In our first piece for Spotlight PA, my colleague Angela Couloumbis and I found that the Pennsylvania State Police had quietly stopped collecting data on the race of drivers its troopers pull over, making it far more difficult to detect racial bias.
Comprised of about 4,700 troopers, the State Police is one of only 11 statewide law enforcement agencies in the U.S. that does not collect race data during stops, and by far the largest, according to a Spotlight PA survey of all 50 states.
Three days before our story was published, in response to our findings, the State Police said it would reverse course and resume collection.
It's a great example of journalism that gets results. But it wasn't easy.
Our survey might sound simple: Call each agency, ask a question, get an answer.
But in practice, these surveys are rarely quick or straightforward.
What often happens is this: You call an agency, ask a question and the person who handles media inquiries doesn’t know the answer. You have to call and email repeatedly over several days or weeks to get a response.
There were exceptions: About 20 state police departments answered our questions almost immediately. The Utah Highway Patrol got back to us within two hours. The Louisiana State Police described their policy on our first call.
For other departments, things went less smoothly.
In North Carolina and Mississippi, we had to call a dozen times over several days to find the right person to speak to. The Massachusetts State Police told us to file a public records request — a process that can take weeks or months — rather than answer a follow-up question. They eventually relented.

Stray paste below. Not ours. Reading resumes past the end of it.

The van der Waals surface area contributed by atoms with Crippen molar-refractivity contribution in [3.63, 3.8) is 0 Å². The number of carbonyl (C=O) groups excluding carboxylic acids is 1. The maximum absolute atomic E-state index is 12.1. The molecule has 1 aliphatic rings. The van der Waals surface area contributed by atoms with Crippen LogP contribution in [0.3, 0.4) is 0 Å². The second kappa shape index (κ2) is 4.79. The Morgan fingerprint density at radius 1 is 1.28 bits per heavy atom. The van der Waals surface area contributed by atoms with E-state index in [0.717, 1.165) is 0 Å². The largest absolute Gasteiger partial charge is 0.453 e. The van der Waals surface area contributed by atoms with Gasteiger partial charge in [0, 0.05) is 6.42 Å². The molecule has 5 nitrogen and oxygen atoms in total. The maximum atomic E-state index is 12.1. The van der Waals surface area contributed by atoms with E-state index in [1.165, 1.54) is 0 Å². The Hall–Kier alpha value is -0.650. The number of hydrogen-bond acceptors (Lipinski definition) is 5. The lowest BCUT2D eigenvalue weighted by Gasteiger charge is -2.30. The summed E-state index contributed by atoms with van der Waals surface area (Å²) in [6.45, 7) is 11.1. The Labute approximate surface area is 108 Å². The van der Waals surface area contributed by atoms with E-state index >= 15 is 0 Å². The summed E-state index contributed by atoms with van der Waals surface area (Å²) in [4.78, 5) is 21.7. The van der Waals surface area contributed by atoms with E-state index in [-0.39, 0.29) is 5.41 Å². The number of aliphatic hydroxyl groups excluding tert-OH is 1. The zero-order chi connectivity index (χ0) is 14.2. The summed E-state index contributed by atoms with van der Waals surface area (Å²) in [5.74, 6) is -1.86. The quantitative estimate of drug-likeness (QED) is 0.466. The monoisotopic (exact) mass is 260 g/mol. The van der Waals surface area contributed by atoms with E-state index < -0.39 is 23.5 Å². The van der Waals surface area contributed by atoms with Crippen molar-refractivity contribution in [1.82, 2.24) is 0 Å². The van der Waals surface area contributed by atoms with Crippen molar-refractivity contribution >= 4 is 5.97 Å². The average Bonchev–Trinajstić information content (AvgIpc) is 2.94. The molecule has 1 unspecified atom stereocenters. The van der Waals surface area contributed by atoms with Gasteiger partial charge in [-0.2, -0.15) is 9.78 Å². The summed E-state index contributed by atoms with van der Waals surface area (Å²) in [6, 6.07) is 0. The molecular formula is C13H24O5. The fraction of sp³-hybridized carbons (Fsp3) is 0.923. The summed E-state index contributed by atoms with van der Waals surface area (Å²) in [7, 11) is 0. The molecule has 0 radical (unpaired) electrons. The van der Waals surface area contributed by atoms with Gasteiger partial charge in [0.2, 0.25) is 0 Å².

It took more than a dozen calls and emails to get a clear response from the Tennessee Highway Patrol. The New York State Police, although courteous and quick to respond, initially gave us incorrect information.
Over three weeks — between myself, Angela, and our colleague Charlotte Keith — we tracked down answers from all 49 state police departments. (Hawaii doesn’t have a statewide patrol.) Why did we do it?
It's one thing to point out an issue and quote experts saying it's unusual or out of the ordinary. It's another thing to go out and collect the cold, hard data to prove the case. Ultimately, those findings helped drive positive change.
We're continuing to focus on the Pennsylvania State Police. If you have tips or want to suggest an investigation, contact Angela at firstname.lastname@example.org or visit spotlightpa.org/tips.